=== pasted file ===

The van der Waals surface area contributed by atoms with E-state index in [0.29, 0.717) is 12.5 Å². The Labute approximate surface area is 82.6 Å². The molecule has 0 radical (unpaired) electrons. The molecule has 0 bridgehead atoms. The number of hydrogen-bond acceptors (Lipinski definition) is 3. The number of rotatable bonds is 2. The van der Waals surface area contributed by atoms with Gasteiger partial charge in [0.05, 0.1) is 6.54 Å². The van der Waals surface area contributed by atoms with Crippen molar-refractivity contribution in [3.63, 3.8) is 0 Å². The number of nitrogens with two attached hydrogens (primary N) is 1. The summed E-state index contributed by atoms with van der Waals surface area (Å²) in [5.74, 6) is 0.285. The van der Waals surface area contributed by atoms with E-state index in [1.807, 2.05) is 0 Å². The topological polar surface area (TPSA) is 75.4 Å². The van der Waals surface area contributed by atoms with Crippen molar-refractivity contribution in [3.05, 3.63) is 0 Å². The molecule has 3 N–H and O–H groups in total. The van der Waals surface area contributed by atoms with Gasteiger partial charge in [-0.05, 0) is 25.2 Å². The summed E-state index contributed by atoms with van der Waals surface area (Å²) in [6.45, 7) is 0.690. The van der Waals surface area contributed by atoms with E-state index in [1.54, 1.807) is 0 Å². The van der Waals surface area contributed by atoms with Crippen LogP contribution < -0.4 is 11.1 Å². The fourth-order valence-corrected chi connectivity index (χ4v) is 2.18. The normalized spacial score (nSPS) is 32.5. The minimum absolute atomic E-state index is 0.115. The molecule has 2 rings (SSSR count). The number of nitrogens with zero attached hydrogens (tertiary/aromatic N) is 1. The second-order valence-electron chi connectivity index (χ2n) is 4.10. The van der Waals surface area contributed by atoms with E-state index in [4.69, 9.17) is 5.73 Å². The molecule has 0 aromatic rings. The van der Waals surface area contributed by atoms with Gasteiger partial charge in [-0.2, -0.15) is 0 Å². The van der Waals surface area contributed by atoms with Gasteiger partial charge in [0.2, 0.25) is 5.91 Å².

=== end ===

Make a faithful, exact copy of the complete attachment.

The van der Waals surface area contributed by atoms with E-state index in [0.29, 0.717) is 12.5 Å². The Labute approximate surface area is 82.6 Å². The molecule has 0 radical (unpaired) electrons. The molecule has 0 bridgehead atoms. The number of hydrogen-bond acceptors (Lipinski definition) is 3. The number of rotatable bonds is 2. The van der Waals surface area contributed by atoms with Gasteiger partial charge in [0.05, 0.1) is 6.54 Å². The van der Waals surface area contributed by atoms with Crippen molar-refractivity contribution in [3.63, 3.8) is 0 Å². The number of nitrogens with two attached hydrogens (primary N) is 1. The summed E-state index contributed by atoms with van der Waals surface area (Å²) in [5.74, 6) is 0.285. The van der Waals surface area contributed by atoms with E-state index in [1.807, 2.05) is 0 Å². The topological polar surface area (TPSA) is 75.4 Å². The van der Waals surface area contributed by atoms with Crippen molar-refractivity contribution in [3.05, 3.63) is 0 Å². The molecule has 3 N–H and O–H groups in total. The van der Waals surface area contributed by atoms with Gasteiger partial charge in [-0.05, 0) is 25.2 Å². The summed E-state index contributed by atoms with van der Waals surface area (Å²) in [6.45, 7) is 0.690. The van der Waals surface area contributed by atoms with E-state index in [1.54, 1.807) is 0 Å². The van der Waals surface area contributed by atoms with Crippen LogP contribution < -0.4 is 11.1 Å². The fourth-order valence-corrected chi connectivity index (χ4v) is 2.18. The normalized spacial score (nSPS) is 32.5. The minimum absolute atomic E-state index is 0.115. The molecule has 2 rings (SSSR count). The number of nitrogens with zero attached hydrogens (tertiary/aromatic N) is 1. The second-order valence-electron chi connectivity index (χ2n) is 4.10. The van der Waals surface area contributed by atoms with E-state index in [4.69, 9.17) is 5.73 Å². The molecule has 0 aromatic rings. The van der Waals surface area contributed by atoms with Gasteiger partial charge in [-0.2, -0.15) is 0 Å². The van der Waals surface area contributed by atoms with Gasteiger partial charge in [0.2, 0.25) is 5.91 Å².